To extend comparative sequence analyses beyond simple pair-wise studies, we sought to develop approaches for identifying MCSs, discrete regions of DNA that are conserved across multiple species. Here we report the development of two independent methods for MCS detection and describe their relative performance in analyzing a recently generated data set of orthologous sequences derived from the same 1.8-Mb genomic region in 11 non-human vertebrates (Thomas et al. 2003). The strong concordance found between the two methods suggests that the identified MCSs indeed reflect the most evolutionarily conserved sequences in the studied genomic region. In addition, the detected MCSs were found to overlap virtually all known coding exons as well as some non-coding regions already shown to be functionally relevant (Thomas et al. 2003).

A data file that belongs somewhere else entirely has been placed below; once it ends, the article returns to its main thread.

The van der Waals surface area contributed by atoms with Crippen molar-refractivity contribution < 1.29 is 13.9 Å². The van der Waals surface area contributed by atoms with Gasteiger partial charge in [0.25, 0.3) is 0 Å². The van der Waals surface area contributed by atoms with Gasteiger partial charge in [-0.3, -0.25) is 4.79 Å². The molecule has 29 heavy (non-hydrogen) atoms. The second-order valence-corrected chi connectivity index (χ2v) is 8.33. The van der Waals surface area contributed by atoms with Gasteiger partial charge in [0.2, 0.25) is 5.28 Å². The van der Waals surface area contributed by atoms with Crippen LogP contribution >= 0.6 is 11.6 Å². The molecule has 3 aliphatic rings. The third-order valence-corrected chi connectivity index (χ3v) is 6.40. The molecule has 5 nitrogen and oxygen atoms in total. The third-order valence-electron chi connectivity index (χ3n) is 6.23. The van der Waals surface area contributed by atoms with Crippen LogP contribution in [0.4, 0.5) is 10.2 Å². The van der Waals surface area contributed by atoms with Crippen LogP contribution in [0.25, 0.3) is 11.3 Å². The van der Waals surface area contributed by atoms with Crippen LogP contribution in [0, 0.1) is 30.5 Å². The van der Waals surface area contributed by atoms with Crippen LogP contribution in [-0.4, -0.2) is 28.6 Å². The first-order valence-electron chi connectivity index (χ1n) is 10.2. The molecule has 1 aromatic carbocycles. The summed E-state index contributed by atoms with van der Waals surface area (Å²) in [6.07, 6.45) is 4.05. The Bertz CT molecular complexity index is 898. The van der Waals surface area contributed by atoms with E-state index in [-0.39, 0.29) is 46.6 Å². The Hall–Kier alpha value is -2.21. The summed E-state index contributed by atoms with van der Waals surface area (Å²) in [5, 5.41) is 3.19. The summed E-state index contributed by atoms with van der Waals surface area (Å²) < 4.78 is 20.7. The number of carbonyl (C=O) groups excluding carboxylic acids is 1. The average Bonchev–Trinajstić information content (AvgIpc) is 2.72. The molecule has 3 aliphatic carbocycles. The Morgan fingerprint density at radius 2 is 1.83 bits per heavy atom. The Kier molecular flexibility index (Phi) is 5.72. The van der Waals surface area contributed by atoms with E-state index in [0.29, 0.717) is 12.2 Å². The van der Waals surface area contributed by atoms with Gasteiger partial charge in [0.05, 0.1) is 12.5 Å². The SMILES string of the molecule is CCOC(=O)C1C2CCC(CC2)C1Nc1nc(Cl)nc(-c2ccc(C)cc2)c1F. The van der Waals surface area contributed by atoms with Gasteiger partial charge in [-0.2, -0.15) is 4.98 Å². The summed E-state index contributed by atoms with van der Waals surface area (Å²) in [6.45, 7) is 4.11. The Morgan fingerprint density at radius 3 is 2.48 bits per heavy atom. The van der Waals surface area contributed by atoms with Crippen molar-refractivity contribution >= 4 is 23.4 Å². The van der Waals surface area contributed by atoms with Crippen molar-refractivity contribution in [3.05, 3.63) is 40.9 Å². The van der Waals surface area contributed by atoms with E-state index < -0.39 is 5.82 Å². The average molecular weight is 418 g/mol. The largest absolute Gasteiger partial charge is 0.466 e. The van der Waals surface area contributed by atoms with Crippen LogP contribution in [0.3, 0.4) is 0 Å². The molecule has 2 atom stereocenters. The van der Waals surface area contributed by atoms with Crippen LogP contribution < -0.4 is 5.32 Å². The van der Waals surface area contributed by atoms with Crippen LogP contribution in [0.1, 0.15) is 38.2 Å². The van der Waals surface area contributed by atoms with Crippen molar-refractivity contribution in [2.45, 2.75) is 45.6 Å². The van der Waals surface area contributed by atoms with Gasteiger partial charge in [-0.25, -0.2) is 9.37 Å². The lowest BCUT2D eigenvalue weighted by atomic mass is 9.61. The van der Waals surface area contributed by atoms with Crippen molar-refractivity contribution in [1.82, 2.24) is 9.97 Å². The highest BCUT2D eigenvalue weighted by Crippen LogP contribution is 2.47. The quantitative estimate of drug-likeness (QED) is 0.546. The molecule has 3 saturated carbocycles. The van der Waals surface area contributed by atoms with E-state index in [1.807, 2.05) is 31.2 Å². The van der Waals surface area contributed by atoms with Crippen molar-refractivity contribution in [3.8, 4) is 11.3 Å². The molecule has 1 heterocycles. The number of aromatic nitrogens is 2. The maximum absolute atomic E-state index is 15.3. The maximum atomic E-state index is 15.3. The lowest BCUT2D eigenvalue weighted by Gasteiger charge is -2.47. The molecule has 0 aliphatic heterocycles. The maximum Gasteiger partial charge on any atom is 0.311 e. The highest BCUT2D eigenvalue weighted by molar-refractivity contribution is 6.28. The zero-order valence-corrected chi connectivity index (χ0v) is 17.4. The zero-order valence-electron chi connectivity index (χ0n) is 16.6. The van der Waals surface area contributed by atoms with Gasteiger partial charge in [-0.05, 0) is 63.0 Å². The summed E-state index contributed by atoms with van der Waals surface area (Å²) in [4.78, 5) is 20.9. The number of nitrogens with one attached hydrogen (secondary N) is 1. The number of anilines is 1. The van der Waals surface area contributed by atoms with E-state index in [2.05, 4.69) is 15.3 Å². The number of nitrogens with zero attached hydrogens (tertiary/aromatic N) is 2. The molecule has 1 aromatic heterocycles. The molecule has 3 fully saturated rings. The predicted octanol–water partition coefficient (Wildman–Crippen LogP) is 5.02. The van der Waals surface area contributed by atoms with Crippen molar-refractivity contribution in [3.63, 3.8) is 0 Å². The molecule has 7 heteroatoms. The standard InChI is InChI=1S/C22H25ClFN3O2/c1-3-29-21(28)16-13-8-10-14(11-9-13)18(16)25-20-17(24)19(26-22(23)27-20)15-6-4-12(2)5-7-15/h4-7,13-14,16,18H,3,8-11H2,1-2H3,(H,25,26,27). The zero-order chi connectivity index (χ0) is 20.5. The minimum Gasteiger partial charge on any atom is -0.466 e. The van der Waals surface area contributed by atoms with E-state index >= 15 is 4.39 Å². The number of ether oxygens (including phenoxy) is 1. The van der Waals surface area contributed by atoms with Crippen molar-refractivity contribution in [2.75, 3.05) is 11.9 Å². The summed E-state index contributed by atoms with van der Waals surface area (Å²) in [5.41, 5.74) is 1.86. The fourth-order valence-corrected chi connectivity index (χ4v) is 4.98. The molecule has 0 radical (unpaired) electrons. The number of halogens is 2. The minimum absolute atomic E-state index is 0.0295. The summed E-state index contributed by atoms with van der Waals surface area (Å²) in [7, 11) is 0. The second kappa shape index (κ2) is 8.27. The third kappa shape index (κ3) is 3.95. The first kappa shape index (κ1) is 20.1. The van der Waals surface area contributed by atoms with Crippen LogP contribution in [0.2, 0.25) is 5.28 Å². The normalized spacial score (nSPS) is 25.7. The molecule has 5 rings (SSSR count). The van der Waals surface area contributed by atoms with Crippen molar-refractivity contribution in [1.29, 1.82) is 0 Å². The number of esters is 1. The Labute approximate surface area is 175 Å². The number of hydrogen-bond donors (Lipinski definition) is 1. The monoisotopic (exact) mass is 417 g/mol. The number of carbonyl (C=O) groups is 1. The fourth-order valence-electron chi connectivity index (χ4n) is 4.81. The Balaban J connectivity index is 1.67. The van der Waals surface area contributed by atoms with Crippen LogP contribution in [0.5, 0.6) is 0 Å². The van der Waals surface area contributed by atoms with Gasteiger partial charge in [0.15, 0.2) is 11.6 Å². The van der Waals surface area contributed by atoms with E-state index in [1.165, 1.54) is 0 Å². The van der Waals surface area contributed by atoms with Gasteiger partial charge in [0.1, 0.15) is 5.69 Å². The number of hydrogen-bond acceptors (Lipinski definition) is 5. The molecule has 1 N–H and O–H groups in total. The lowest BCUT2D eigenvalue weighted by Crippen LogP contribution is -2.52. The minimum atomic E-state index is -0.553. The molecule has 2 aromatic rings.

There are several important factors to consider about detecting MCSs by the methods described here. First, the total branch length of the phylogenetic tree consisting of the species being studied must be sufficiently large, ensuring that enough evolutionary time has elapsed so that non-functional regions have sufficiently diverged. This can be accomplished by utilizing either a small number of highly diverged species (such as that performed here) or a larger number of more closely related species (Boffelli et al. 2003; see below). Second, the reliable identification of smaller functional elements within MCSs will require a greater total branch length compared to the identification of larger functional elements (Cooper et al. 2003). Since coding exons and non-coding RNA genes are generally conserved over larger stretches of DNA, these elements can often be detected using a small set of species' sequences; however, the reliable detection of smaller functional regions, such as individual transcription factor-binding sites, is likely to require larger (and perhaps different) sets of species' sequences. The two methods for detecting MCSs described here utilize calculations performed with 25-base windows, which are much larger than most individual transcription factor–binding sites; despite this, these methods do appear to detect MCSs that contain such sites (see Fig. 6; Thomas et al. 2003). It should certainly be pointed out that the analyses performed in this study focused on a single region of the human genome. Additional work with larger sets of species and additional genomic regions is needed to establish how best to reliably identify smaller functional elements (Loots et al. 2002). Eventually, it will be of interest to know what sets of species are required to determine if an individual human base is conserved under various degrees of selection (Cooper et al. 2003).